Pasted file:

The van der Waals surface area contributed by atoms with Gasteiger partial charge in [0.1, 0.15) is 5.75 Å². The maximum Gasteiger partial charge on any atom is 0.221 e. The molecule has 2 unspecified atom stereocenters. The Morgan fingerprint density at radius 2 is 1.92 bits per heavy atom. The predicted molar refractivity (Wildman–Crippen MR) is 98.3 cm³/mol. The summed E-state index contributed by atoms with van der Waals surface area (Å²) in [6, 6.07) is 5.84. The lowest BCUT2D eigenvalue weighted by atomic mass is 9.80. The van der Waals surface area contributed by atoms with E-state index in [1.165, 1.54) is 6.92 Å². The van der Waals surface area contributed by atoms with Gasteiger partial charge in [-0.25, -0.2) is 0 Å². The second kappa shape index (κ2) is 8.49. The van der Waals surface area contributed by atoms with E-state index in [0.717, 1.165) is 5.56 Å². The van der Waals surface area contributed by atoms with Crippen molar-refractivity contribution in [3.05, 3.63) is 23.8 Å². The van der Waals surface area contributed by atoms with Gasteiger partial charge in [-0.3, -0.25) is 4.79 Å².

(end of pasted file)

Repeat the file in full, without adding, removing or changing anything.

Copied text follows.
The van der Waals surface area contributed by atoms with Gasteiger partial charge in [0.1, 0.15) is 5.75 Å². The maximum Gasteiger partial charge on any atom is 0.221 e. The molecule has 2 unspecified atom stereocenters. The Morgan fingerprint density at radius 2 is 1.92 bits per heavy atom. The predicted molar refractivity (Wildman–Crippen MR) is 98.3 cm³/mol. The summed E-state index contributed by atoms with van der Waals surface area (Å²) in [6, 6.07) is 5.84. The lowest BCUT2D eigenvalue weighted by atomic mass is 9.80. The van der Waals surface area contributed by atoms with E-state index in [1.165, 1.54) is 6.92 Å². The van der Waals surface area contributed by atoms with Gasteiger partial charge in [-0.25, -0.2) is 0 Å². The second kappa shape index (κ2) is 8.49. The van der Waals surface area contributed by atoms with E-state index in [0.717, 1.165) is 5.56 Å². The van der Waals surface area contributed by atoms with Crippen molar-refractivity contribution in [3.05, 3.63) is 23.8 Å². The van der Waals surface area contributed by atoms with Gasteiger partial charge in [-0.3, -0.25) is 4.79 Å².